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posted by Fnord666 on Sunday January 14 2018, @06:53PM   Printer-friendly
from the space-is-risky dept.

Safety panel raises concerns about Falcon 9 pressure vessel for commercial crew missions

An independent safety panel recommended NASA not certify SpaceX's commercial crew system until the agency better understands the behavior of pressure vessels linked to a Falcon 9 failure in 2016. That recommendation was one of the stronger items in the annual report of the Aerospace Safety Advisory Panel (ASAP) released by NASA Jan. 11, which found that NASA was generally managing risk well on its various programs.

The report devoted a section to the composite overwrapped pressure vessels (COPVs) used to store helium in the second stage propellant tanks of the Falcon 9. The investigation into the September 2016 pad explosion that destroyed a Falcon 9 while being prepared for a static-fire test concluded that liquid oxygen in the tank got trapped between the COPV overwrap and liner and then ignited through friction or other mechanisms.

SpaceX has since changed its loading processes to avoid exposing the COPVs to similar conditions, but also agreed with NASA to redesign the COPV to reduce the risk for crewed launches. NASA has since started a "rigorous test program" to understand how the redesigned COPV behaves when exposed to liquid oxygen, the report stated. ASAP argued that completing those tests is essential before NASA can allow its astronauts to launch on the Falcon 9. "In our opinion, adequate understanding of the COPV behavior in cryogenic oxygen is an absolutely essential precursor to potential certification for human space flight," the report stated, a sentence italicized for emphasis in the report.

[...] The report raised issues in general about the commercial crew program, including concerns that neither Boeing nor SpaceX, the two companies developing vehicles to transport NASA astronauts to and from the International Space Station, will meet a requirement of no greater than a 1-in-270 "loss of crew" (LOC) risk of an accident that causes death or serious injury to a crewmember. That includes, the report stated, a risk of no more than 1 in 500 for launch and reentry.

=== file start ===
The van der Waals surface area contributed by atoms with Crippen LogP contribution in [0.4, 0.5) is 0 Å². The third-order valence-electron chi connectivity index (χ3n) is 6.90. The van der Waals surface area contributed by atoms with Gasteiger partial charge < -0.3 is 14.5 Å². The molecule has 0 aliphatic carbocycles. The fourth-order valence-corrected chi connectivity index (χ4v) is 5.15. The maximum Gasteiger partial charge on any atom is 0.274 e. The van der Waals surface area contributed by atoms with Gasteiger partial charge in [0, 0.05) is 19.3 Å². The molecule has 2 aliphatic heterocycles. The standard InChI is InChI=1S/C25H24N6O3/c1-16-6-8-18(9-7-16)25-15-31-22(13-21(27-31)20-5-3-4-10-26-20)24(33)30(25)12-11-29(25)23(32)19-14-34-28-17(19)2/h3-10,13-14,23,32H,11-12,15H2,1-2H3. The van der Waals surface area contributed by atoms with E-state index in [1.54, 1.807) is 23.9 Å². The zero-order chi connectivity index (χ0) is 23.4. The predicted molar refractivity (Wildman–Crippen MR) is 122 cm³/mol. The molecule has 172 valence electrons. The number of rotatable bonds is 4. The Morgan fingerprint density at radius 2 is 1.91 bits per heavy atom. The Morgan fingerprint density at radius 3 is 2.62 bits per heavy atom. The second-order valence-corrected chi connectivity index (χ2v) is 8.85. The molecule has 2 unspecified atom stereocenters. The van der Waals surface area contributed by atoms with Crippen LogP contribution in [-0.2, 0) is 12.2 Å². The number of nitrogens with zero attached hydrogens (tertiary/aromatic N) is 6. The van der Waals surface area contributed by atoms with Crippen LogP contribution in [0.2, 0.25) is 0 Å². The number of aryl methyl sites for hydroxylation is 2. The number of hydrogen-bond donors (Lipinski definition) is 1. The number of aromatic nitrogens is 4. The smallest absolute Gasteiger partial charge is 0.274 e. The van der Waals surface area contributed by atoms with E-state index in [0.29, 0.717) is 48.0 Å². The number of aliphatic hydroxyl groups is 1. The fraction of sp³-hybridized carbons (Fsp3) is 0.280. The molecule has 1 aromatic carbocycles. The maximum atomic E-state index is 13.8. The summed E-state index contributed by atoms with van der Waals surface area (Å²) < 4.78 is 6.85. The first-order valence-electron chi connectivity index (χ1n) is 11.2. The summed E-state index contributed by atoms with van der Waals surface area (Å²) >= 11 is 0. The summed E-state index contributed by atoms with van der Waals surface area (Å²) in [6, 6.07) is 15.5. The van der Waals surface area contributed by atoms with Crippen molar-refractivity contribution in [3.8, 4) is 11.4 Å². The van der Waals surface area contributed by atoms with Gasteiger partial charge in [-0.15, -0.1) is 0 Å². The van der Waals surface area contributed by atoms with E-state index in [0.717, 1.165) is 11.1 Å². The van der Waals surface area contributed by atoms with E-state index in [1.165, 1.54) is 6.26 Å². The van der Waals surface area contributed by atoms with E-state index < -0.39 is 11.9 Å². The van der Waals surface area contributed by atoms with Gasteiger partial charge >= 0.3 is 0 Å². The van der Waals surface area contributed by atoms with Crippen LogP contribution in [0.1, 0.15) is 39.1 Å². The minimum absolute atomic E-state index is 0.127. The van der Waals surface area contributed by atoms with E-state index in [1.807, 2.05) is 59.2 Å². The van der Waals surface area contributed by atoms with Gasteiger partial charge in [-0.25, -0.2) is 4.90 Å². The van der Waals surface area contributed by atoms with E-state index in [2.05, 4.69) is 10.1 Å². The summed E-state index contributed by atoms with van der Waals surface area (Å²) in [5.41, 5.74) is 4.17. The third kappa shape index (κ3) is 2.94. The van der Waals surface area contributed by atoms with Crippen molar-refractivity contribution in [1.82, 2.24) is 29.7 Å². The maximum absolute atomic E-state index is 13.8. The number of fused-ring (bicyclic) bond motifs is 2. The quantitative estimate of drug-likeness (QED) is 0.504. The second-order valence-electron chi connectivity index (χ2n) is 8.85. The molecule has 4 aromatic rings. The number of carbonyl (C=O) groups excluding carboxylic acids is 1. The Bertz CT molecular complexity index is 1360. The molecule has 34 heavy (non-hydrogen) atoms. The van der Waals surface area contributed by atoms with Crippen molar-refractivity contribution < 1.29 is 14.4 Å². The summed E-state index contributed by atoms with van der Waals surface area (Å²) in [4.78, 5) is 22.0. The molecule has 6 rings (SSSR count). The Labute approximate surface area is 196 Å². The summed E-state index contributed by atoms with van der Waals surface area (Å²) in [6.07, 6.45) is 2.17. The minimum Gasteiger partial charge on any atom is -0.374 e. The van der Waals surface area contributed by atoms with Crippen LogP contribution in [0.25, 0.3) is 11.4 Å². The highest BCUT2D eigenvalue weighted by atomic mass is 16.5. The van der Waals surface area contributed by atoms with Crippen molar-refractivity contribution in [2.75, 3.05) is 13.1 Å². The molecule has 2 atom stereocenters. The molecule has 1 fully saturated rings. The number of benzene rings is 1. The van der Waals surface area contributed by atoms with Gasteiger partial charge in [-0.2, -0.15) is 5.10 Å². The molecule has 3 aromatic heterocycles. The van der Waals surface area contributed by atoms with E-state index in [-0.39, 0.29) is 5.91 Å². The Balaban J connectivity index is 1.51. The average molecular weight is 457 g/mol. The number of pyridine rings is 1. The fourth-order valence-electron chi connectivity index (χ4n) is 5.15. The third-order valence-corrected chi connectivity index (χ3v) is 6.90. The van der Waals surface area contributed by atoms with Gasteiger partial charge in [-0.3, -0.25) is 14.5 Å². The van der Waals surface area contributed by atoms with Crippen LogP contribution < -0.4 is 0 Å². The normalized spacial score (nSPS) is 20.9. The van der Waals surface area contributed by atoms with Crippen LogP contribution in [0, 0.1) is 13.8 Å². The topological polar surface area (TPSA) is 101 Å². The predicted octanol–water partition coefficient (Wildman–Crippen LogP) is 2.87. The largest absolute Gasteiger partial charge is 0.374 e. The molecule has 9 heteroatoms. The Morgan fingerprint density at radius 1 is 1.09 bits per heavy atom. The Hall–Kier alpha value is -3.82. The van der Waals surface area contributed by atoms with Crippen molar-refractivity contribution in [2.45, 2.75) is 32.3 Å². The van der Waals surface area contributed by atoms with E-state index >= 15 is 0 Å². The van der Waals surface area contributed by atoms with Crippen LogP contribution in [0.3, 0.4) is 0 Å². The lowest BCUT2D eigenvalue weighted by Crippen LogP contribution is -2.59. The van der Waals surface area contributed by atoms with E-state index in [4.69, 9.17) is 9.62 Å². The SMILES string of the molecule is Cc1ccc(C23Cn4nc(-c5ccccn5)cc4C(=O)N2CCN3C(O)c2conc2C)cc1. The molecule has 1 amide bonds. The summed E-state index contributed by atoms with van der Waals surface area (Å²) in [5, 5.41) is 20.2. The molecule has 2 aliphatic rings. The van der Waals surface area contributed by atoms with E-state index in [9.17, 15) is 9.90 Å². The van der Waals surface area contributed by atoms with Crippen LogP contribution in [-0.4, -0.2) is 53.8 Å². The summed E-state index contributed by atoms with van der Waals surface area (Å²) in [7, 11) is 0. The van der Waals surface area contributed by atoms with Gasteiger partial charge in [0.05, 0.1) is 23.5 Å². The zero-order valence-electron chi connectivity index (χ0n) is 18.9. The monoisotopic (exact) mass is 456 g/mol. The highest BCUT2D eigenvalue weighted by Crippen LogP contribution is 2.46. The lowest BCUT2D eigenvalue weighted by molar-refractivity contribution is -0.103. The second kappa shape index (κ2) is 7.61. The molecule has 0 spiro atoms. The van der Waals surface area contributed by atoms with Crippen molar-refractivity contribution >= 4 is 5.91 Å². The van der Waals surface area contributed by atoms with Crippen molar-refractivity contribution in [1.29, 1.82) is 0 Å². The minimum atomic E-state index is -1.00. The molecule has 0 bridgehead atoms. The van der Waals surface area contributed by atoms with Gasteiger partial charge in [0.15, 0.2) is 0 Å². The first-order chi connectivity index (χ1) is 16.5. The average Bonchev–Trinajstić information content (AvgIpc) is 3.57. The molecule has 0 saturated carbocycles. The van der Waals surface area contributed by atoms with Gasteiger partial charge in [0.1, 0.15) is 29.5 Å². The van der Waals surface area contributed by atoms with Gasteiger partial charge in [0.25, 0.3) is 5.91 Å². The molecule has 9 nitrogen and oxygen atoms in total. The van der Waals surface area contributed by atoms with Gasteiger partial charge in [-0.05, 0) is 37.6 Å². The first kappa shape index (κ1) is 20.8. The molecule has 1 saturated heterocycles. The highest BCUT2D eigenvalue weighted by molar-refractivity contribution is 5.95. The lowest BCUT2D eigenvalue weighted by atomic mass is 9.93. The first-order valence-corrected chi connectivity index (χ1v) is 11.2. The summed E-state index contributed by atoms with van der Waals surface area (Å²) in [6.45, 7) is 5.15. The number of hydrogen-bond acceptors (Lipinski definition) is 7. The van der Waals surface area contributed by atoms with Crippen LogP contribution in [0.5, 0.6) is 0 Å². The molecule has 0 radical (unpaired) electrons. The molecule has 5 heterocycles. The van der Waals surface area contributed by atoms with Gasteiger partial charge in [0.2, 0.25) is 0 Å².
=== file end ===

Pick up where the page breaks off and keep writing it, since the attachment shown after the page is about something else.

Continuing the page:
Both programs are likely to be delayed:

Boeing, SpaceX have razor-thin margins to fly crew missions in 2018

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  • (Score: 2, Interesting) by tftp on Sunday January 14 2018, @09:22PM (1 child)

    by tftp (806) on Sunday January 14 2018, @09:22PM (#622273) Homepage

    Abandonment of chemical rockets altogether in some EmDrive/stolen UFO scenario?

    Something like that. Chemical rockets are a dead end anyway because they are too inefficient and too expensive. They are dangerous because we have to work with huge energies that are contained in materials that are unsafe even on their own. Spaceflight on chemical rockets cannot become a path to somewhere for the people. It can be only a narrow, dangerous road for researchers who don't mind sitting atop a flying bomb.

    Would be nice to have an elevator to orbit, but chances are that we won't be capable of producing and installing it until we don't need it.

    If we do not invent the technologies to, say, fly within the gravity field of the planet, we have little chance of conquering other planets. Other worlds are large planets, and there will be only few teams on them. They will need a flying vehicle that can fly half the planet on single tank of fuel, hover and land anywhere (VTOL) and be very reliable. No service for tens of flights! Of course, it should not depend on atmosphere - even in our system we have quite a variety of those. People say that the martian colony starts with a base, and then sends crawlers with scientists up to several thousand miles away. Aside from lack of such efficient machines, those crews are playing with death. There are no comm or gps sats around Mars and no plans to deploy them. There is no (?) ionosphere that supports SW hops. UHF goes straight through. How will they call for help? How soon they will be saved? This is why flying vehicles are essential for study of a planet. They also cover huge distances that no crawler can.

    As it stands, all current plans of manned presence in space resemble ill equipped individuals, alone attacking Everest. This rarely works. Sensible space exploration requires many technologies (robots, engines, controlled fusion) that we do not have yet. It only makes sense to go back to the drawing board and invent what we need rather than to pave the planets with dead bodies of pioneers. There is no emergency, Moon and Mars aren't going anywhere in nearest 100 years. There is no benefit trying to set up there right now.

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  • (Score: 1, Troll) by Ethanol-fueled on Sunday January 14 2018, @10:54PM

    by Ethanol-fueled (2792) on Sunday January 14 2018, @10:54PM (#622307) Homepage

    The problem was that these are California hipsters we're dealing with and they think that carbon fiber is the solution to all of their problems just because their yuppie bicycles and twice-used stand-up paddleboards have the carbon fiber wrap.